I apologize for neglecting to blog in September and this isn’t much for October… needless to say it’s been a very busy semester. I’ve been writing up a revised and researched version of the “nonce genre” idea, and my colleague, John Boyd, and I have been busy writing up our talk/workshop for this week’s IWCA (not to mention the daily work of running our Writing Center).
If you are a writing center person and are attending IWCA this week, we encourage you to attend our workshop. We’ll be offering a rationale for our revised seminar and asking for participants to consider how we should, or might, shift the focus of our tutor training to accommodate recent longitudinal studies in writing studies scholarship. We believe that writing centers must take their place as active participants in learning instruction, and see this as a way to do so. Here is our abstract and presentation details. We hope to see you there!
Shifting Focus: Addressing the Knowledge Domains of Writing Expertise in a
Peer Tutoring Seminar
John Boyd (Washington College), Moriah Purdy (Washington College)
Thursday, October 25, 2012 1:30-2:45
Session: 4C Room: 1360A
Recent longitudinal studies of undergraduate development offer a challenging and, in some ways, unsettling perspective for writing centers and writing programs. Investigations like those conducted at Harvard and the University of Washington suggest that the gains students make in writing during the college years are inseparably tied to disciplinary practice and rarely, if ever, depend on generalized strategies and transparent “skills.”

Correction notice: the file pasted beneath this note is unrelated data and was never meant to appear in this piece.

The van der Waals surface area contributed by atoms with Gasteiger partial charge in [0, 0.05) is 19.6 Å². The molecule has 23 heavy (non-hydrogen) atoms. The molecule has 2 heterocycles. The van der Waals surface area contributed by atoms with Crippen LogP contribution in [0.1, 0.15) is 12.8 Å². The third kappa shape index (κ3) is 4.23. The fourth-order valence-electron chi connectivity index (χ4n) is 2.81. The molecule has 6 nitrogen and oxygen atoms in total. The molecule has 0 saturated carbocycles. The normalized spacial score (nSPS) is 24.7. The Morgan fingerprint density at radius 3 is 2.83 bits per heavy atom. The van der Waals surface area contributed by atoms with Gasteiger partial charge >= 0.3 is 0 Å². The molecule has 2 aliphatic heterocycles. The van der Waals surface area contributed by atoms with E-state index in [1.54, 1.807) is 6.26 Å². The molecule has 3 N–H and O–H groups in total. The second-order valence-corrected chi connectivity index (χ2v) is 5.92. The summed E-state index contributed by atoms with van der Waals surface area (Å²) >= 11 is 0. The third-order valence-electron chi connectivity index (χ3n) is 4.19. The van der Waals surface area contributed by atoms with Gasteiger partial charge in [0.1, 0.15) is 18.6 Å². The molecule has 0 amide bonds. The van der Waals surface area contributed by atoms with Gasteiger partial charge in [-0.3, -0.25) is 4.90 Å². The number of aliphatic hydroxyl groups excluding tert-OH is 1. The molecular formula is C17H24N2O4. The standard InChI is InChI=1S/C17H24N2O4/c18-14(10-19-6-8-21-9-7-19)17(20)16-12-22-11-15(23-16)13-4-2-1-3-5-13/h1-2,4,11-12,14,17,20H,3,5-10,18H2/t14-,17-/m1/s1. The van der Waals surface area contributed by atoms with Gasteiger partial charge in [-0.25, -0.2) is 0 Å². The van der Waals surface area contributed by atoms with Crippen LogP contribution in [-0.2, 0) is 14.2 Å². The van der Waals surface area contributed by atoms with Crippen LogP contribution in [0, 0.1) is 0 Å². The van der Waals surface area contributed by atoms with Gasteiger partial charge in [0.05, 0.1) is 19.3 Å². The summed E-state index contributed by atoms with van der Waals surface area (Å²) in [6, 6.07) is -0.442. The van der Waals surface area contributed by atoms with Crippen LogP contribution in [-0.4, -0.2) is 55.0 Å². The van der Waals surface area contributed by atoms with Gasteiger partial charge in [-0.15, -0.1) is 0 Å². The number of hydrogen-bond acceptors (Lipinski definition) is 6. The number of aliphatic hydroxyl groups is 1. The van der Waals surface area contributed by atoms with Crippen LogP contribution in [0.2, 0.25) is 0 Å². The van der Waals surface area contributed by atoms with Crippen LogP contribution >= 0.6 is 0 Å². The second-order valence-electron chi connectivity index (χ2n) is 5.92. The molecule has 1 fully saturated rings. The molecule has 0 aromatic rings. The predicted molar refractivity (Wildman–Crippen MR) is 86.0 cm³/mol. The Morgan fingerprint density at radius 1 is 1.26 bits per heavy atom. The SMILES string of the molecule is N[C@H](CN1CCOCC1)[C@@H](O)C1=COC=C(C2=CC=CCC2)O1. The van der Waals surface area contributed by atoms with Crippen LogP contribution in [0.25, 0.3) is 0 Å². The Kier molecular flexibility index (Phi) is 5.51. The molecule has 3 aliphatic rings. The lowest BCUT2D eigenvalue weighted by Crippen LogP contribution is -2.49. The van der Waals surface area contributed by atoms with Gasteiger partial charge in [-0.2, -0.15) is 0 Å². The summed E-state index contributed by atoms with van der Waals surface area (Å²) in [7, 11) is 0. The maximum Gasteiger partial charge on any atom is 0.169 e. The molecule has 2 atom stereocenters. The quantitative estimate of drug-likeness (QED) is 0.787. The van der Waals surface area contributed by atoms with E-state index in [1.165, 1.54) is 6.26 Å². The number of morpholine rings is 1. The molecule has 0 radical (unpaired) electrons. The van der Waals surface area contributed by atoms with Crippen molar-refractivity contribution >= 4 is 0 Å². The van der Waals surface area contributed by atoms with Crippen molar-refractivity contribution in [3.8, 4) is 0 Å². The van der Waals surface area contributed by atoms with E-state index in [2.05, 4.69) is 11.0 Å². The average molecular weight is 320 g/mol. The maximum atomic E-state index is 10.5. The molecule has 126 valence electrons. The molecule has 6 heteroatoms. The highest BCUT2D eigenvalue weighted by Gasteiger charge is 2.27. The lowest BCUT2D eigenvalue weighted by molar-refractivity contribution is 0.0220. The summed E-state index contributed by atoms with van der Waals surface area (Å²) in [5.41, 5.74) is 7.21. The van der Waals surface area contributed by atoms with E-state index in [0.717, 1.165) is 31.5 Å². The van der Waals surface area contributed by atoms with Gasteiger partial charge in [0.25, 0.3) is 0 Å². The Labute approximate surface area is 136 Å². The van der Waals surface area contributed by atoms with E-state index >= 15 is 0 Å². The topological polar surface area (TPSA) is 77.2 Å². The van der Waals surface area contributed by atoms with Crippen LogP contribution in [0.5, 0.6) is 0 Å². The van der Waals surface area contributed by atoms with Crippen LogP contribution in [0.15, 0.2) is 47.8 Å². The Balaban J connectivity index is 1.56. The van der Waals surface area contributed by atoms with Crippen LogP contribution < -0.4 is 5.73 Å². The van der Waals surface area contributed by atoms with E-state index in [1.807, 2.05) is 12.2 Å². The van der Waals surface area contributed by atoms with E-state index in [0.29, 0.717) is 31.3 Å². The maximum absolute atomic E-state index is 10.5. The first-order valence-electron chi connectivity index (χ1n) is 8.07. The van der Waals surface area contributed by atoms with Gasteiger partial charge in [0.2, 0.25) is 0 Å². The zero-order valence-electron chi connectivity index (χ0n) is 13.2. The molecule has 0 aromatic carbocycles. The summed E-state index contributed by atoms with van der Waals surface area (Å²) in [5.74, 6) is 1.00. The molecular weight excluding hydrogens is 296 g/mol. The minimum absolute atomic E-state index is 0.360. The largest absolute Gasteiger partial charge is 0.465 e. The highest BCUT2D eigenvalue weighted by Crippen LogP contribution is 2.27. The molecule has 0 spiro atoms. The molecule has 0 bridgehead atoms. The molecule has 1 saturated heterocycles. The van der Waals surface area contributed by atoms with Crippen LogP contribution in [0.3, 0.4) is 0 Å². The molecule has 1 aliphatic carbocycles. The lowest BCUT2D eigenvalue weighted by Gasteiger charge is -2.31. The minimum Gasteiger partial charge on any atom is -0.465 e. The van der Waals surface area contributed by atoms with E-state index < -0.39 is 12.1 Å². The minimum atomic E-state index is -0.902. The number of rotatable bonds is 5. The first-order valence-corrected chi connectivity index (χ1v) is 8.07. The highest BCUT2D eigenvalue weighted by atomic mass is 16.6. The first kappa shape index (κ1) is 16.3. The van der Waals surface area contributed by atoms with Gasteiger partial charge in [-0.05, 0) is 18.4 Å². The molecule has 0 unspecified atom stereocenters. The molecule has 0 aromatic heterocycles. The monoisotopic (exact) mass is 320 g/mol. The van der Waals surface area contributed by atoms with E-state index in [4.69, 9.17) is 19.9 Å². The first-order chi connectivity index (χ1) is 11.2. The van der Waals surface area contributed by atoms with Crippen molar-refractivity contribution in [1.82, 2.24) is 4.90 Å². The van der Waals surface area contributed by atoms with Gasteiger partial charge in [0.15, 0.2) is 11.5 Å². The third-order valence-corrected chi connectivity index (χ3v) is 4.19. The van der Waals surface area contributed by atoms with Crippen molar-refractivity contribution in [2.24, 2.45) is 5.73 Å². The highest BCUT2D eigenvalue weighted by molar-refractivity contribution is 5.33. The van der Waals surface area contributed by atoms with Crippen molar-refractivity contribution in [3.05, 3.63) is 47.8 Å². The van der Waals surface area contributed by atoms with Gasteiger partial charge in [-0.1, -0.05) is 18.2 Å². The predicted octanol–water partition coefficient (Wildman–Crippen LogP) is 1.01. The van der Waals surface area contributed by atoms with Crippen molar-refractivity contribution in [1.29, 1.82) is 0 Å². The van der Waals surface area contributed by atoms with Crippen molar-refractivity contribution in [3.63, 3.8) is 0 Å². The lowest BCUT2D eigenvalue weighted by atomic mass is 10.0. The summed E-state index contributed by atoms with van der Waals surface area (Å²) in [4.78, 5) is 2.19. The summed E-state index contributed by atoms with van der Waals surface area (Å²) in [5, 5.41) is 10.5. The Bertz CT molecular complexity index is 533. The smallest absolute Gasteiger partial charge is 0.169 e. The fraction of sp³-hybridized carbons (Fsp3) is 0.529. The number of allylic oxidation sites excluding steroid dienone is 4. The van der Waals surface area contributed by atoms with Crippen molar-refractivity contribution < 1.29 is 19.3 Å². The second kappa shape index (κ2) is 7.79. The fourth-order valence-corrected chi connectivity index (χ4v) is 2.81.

If this is true, then writing centers will need to rethink some of their assumptions about how peer tutoring contributes to student writing development and what kind of preparation will help tutors function successfully in a variety of contexts. In this interactive workshop, we report on how we restructured our peer tutoring seminar based on the five knowledge domains of writing expertise outlined in Anne Beaufort’s study, College Writing and Beyond. By rooting our seminar in both theoretical and practical knowledge related to process, subject matter, rhetorical context, genres, and discourse communities, we aimed to shift our tutors’ focus away from the problematic binaries often emphasized in writing center literature (such as directive/non-directive strategies and higher/lower-order concerns) and toward a framework for interacting with other writers that accounts for differing contexts and disciplinary practices.
In our workshop, we present what we found to be the benefits and challenges of our revised focus, and we ask participants to consider how they might account for Beaufort’s knowledge domains in their own tutor preparation efforts. Together, we will draw some conclusions about the value of knowledge about writing development and explore strategies for incorporating that knowledge into tutor instruction. Ultimately, we pose the following questions: What kind of course is a peer tutoring seminar? What kind of course should it be?